On October 16, 2000, one year after a bad fall off of high bar had torn my right biceps tendon from the bone, I officially retired from acrobatics, aged 22.
I went about the process of extricating myself from my old life as a performer. I had to contact film directors, stage directors, stunt coordinators, dance companies, gymnastics coaches, and training partners to let them know my decision.
For four years, while an undergraduate MIT student in New England, I had lived two lives. The first was a life of classrooms, books and practically insurmountable volumes of coursework. My mental limits were tested and strained, and intense focus and concentration was required to keep from losing any ground on the academic treadmill that I was running on.
The injuries showed no signs of improving, and in a letter of resignation that I sent to the director of the company I was dancing with, I wrote, “when i’m in a gym or… rehearsal these days, I’m fighting these terribly negative feelings regarding a whole mess of things… I just feel like my body is broken, and that I can’t communicate with it anymore.”
“I need to distance myself from my instinct to move artistically, because my feelings of failure that stem from it are just too poignant for me to deal with right now.”
My retirement lasted for exactly three minutes and six seconds. At that point I realized that it was not up to me whether or not I was going to be a movement artist; this was all I could do in life. The last 14 years of my life had been dedicated to overcoming my body’s natural tendency towards rest in order to present my ideas physically to the rest of the world.
I immediately recanted the letter I had sent to my director, and told her I would start rehearsing immediately. I felt my workouts in the gymnastics gym improve 10-fold with this new realization that I was training not out of choice, but out of a personal need. I felt a surge of confidence and self-motivation that I had only flirted with in the past. I also felt myself daydreaming about something that I had forced myself to ignore over the last twelve months: living the life of a professional acrobat.
When I look back on my life, it doesn’t really seem so terribly odd that I’ve found myself called to the romantic circus arts. After all, they embody all of the tenets of life that I hold most dear: strict self-discipline, emphasis on excellence, and an intense focus on personal creativity and innovation.
My background is one of physical theater, and I find the circus arts to be a distillation of all that I find magical in physical theater. When an artist relies purely on physical movement to communicate to an audience, there is no room for pretension; the art that is created is by definition one of honesty. As I told a good friend of mine recently, ‘water can’t pretend to be wet.’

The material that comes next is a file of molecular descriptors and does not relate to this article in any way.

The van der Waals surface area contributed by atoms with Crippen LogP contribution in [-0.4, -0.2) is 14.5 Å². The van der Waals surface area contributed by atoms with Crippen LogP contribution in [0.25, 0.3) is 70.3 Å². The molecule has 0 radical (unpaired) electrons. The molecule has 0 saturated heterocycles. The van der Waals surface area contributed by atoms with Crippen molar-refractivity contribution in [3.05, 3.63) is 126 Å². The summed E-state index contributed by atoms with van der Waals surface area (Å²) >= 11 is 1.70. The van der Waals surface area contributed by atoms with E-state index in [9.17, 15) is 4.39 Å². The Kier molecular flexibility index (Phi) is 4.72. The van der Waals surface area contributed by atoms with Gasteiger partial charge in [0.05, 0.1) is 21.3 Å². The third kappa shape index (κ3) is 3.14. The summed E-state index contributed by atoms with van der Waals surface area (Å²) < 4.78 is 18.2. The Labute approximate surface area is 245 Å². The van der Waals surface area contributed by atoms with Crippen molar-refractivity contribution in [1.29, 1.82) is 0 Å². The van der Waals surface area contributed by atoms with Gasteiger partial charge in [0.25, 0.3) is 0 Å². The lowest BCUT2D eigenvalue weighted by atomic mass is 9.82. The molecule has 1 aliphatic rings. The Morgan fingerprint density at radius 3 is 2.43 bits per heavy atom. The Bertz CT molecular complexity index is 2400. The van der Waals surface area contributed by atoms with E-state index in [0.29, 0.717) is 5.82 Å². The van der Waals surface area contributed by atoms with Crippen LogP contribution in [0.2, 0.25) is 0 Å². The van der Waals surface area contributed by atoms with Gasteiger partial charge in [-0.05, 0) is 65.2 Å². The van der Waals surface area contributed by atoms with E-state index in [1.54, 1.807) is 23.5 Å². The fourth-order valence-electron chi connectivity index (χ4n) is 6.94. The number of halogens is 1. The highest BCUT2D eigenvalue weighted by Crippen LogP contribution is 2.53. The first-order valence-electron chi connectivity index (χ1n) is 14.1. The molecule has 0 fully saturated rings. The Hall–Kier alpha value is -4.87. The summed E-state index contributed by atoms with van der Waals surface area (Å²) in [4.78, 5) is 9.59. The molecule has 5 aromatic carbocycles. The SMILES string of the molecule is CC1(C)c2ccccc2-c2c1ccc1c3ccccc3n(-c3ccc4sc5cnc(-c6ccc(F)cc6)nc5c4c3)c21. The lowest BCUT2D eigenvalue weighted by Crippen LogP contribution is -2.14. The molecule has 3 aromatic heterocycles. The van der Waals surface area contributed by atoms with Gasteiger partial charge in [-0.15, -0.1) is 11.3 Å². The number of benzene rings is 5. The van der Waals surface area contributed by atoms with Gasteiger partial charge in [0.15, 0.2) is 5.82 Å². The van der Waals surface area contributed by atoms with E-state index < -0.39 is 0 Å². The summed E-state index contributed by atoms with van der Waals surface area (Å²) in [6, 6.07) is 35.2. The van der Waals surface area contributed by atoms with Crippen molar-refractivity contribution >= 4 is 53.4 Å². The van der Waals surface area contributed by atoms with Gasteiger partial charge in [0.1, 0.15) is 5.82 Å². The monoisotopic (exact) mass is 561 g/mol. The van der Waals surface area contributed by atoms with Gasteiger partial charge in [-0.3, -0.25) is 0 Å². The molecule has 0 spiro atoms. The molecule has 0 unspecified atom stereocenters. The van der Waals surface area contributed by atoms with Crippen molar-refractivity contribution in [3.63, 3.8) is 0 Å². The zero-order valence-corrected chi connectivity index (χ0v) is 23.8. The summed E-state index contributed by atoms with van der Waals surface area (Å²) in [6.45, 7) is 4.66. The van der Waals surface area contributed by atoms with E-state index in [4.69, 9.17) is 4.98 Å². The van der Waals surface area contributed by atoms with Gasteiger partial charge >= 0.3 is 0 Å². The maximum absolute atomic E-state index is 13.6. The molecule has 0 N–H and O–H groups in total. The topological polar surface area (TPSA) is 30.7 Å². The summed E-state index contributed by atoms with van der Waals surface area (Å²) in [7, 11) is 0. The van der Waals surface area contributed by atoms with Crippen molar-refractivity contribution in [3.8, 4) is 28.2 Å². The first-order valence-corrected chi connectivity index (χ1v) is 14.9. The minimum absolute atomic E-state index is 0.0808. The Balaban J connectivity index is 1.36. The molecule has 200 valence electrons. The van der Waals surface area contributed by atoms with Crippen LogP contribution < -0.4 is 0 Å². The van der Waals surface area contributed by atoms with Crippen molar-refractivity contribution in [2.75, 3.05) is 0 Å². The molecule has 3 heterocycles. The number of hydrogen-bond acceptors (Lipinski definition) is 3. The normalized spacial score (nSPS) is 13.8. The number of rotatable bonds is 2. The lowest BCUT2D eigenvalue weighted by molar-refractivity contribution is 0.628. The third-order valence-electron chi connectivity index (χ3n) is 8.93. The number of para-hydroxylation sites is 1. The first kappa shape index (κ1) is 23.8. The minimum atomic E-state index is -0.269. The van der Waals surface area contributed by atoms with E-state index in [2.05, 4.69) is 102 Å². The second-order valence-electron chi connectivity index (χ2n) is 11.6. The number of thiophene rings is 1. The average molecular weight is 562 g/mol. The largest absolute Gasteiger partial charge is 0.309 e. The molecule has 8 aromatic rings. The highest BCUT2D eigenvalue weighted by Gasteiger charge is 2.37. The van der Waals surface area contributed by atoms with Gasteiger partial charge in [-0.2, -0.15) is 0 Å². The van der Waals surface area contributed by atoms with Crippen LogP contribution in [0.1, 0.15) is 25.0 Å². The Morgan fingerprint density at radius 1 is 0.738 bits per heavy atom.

Later in life, I became involved in gymnastics. From the sport, I learned how to push what everyday people consider to be the natural limits of the human body. The insight I gained with respect to the discipline and training that it takes to mold a person’s natural ability into the capacity for wingless flight, I found that I was able to identify a common string that connected everything I admired about human accomplishment. I saw a connection between the movement arts, such as dance, theater, and martial arts, with athletic excellence as well as with other arts, such as painting, music, and philosophy. For the first time in my life I understood that these pursuits represent our species’ desire to communicate with itself. I saw artists, athletes, and scholars as individuals on an endless human pilgrimage into enlightenment. I wanted desperately to join in this journey, and the way that seemed most clear to me was through the movement arts.
I put these thoughts in the back of my mind until December, when I heard about a school in Montreal that was dedicated to the education of circus artist. In my research, I learned that although the school was terribly selective, it provides its students with training that is unparalleled in the Americas. Practically on a whim, I sent away for the application form.
At age twenty-three, I was in late-middle-age for an acrobat. I felt as though I had no shot at getting in, but I also knew that it was something in life that I had to do now, if ever.
Applying to the school was a two-step process. First, I had to send in a basic form which included my personal data, as well as a resume and three short essays. upon reviewing my application, the school might select me to be one of the one-hundred potential students called to the school in February to attend a two-day long audition.
I sent off my application form on January 30th and did my best to put the school out of my mind. I knew it was crazy; I had been a college graduate for less that six months, and I was in the process of applying to college again? ‘It doesn’t matter,’ I thought, ‘they’re not looking for people like me.’
But it did matter, and it was impossible to put it out of my mind. On Friday, February 9th, I received a letter from the school requesting my presence at 8:30 in the morning on February 23 and 24. The letter was in French, so I asked one of my housemates to translate it for me several times over to make sure that i had understood it correctly.
Now knowing that I was at least going to step inside of the school, I felt fear of failure for the first time. It’s one thing to have been turned away right off the bat: ‘you’re too old; you don’t have enough experience; we have too many applicants this year, sorry!’ it is quite another to be offered an audition and then to face personal rejection. But the life of a performer is one that demands personal strength in place of external congratulations, and if this was the path in life that I wanted to take, I would have to face this first step both without reservations and ultimately, completely alone.